Queen’s Speech – Referendum Truce? No Chance
The Queen was over-ruled today. I understand she has expressed some unhappiness at the way helicopters taking aerial shots of her procession make a racket overhead throughout her Royal progress. But they were up there again today, whirring away.
Her Majesty was greeted in the Lords by two Brexiteer ministers, Michael Gove and Chris Grayling. She waved the press self-regulator judgement on “The Sun” in the Justice Secretary’s face before the processing to the Robing Room (I made that up).
The plan had been to hold this Queen’s Speech after the referendum on the EU but the government felt there was a danger it would look like it had nothing to do. The compromise is to come up with what Iain Duncan Smith has called “not the most extensive” Queen’s Speech, with much “parked” or “jettisoned” so as not to upset the voters ahead of the EU vote. This, he says, is because it is designed to get the government to the end of June not far beyond.
I asked if he wasn’t, so to speak, passing water on the government’s parade. He said the ceremony would be nothing more than pageantry unless we get back sovereignty from Brussels. So talk of a one-day ceasefire was premature.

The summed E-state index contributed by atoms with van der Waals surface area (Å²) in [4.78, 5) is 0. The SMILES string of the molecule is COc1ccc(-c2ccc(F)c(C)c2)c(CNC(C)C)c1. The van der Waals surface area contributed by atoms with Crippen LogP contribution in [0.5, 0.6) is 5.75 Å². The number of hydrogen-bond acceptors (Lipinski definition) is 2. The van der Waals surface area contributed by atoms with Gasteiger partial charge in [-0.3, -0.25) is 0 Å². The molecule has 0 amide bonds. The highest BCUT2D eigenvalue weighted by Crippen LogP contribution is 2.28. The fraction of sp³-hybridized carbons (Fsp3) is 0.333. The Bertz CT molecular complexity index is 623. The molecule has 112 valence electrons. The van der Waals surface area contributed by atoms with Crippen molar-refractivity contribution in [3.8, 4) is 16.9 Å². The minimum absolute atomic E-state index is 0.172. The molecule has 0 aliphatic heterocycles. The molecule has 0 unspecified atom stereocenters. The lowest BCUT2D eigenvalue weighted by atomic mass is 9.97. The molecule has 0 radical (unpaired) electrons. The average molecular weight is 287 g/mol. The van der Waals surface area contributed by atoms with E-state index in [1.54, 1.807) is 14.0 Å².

Alongside the prison reform measures announced in the Queen’s Speech is a report by former head teacher at Burlington Danes Academy in West London, Dame Sally Coates, on what should happen to improve education in prisons.
In February, we visited a prison with Michael Gove – you can see the report above and a blog on the twists and turns of Tory prisons policy here.
Many prison reform campaigners say nothing really changes until you address prison over-crowding and reduce sentencing. David Cameron and Michael Gove think that though a lot has changed in terms of public anxiety about crime creating “political space”, as one in government put it, to pursue more liberal policies, the government isn’t confident enough to pursue sentencing liberalisation right now.
Some close to the Secretary of State for Justice have mooted the idea that more tagged temporary release, for weekends or weekdays, could gradually create a public acceptance of shorter custodial sentences as confidence grows in the technology and supervision of tagging offenders. The sources suggested this could be years off, only possible after the public have seen a few years’ evidence of tagging success.
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